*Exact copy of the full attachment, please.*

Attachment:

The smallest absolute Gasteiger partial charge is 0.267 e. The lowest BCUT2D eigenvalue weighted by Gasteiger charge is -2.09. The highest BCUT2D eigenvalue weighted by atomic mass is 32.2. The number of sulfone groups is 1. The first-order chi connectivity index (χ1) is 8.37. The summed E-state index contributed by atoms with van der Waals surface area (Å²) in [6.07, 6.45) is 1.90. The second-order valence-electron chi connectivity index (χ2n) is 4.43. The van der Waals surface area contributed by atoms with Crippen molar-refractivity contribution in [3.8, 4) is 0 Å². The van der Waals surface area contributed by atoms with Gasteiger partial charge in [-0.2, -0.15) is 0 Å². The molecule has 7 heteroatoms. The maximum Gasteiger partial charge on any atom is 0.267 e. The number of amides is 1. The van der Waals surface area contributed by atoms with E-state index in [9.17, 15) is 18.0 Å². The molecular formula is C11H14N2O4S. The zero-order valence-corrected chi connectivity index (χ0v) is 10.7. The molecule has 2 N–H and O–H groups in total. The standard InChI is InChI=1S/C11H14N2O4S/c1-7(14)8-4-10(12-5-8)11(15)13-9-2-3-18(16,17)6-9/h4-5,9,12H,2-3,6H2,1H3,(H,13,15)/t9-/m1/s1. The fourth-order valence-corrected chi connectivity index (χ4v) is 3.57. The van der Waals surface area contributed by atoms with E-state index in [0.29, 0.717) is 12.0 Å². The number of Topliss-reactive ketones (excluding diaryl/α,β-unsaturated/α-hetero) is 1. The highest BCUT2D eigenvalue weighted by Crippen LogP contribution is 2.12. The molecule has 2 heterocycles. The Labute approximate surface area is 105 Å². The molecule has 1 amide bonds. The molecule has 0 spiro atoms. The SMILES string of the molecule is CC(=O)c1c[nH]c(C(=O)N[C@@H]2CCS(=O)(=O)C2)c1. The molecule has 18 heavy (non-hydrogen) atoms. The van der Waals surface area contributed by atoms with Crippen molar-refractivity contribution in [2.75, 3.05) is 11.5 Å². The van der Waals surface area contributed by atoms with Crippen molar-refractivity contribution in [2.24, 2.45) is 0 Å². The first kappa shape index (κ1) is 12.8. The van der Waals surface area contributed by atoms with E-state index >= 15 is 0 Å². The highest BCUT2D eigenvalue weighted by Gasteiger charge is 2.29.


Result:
The smallest absolute Gasteiger partial charge is 0.267 e. The lowest BCUT2D eigenvalue weighted by Gasteiger charge is -2.09. The highest BCUT2D eigenvalue weighted by atomic mass is 32.2. The number of sulfone groups is 1. The first-order chi connectivity index (χ1) is 8.37. The summed E-state index contributed by atoms with van der Waals surface area (Å²) in [6.07, 6.45) is 1.90. The second-order valence-electron chi connectivity index (χ2n) is 4.43. The van der Waals surface area contributed by atoms with Crippen molar-refractivity contribution in [3.8, 4) is 0 Å². The van der Waals surface area contributed by atoms with Gasteiger partial charge in [-0.2, -0.15) is 0 Å². The molecule has 7 heteroatoms. The maximum Gasteiger partial charge on any atom is 0.267 e. The number of amides is 1. The van der Waals surface area contributed by atoms with E-state index in [9.17, 15) is 18.0 Å². The molecular formula is C11H14N2O4S. The zero-order valence-corrected chi connectivity index (χ0v) is 10.7. The molecule has 2 N–H and O–H groups in total. The standard InChI is InChI=1S/C11H14N2O4S/c1-7(14)8-4-10(12-5-8)11(15)13-9-2-3-18(16,17)6-9/h4-5,9,12H,2-3,6H2,1H3,(H,13,15)/t9-/m1/s1. The fourth-order valence-corrected chi connectivity index (χ4v) is 3.57. The van der Waals surface area contributed by atoms with E-state index in [0.29, 0.717) is 12.0 Å². The number of Topliss-reactive ketones (excluding diaryl/α,β-unsaturated/α-hetero) is 1. The highest BCUT2D eigenvalue weighted by Crippen LogP contribution is 2.12. The molecule has 2 heterocycles. The Labute approximate surface area is 105 Å². The molecule has 1 amide bonds. The molecule has 0 spiro atoms. The SMILES string of the molecule is CC(=O)c1c[nH]c(C(=O)N[C@@H]2CCS(=O)(=O)C2)c1. The molecule has 18 heavy (non-hydrogen) atoms. The van der Waals surface area contributed by atoms with Crippen molar-refractivity contribution in [2.75, 3.05) is 11.5 Å². The van der Waals surface area contributed by atoms with Crippen molar-refractivity contribution in [2.24, 2.45) is 0 Å². The first kappa shape index (κ1) is 12.8. The van der Waals surface area contributed by atoms with E-state index >= 15 is 0 Å². The highest BCUT2D eigenvalue weighted by Gasteiger charge is 2.29.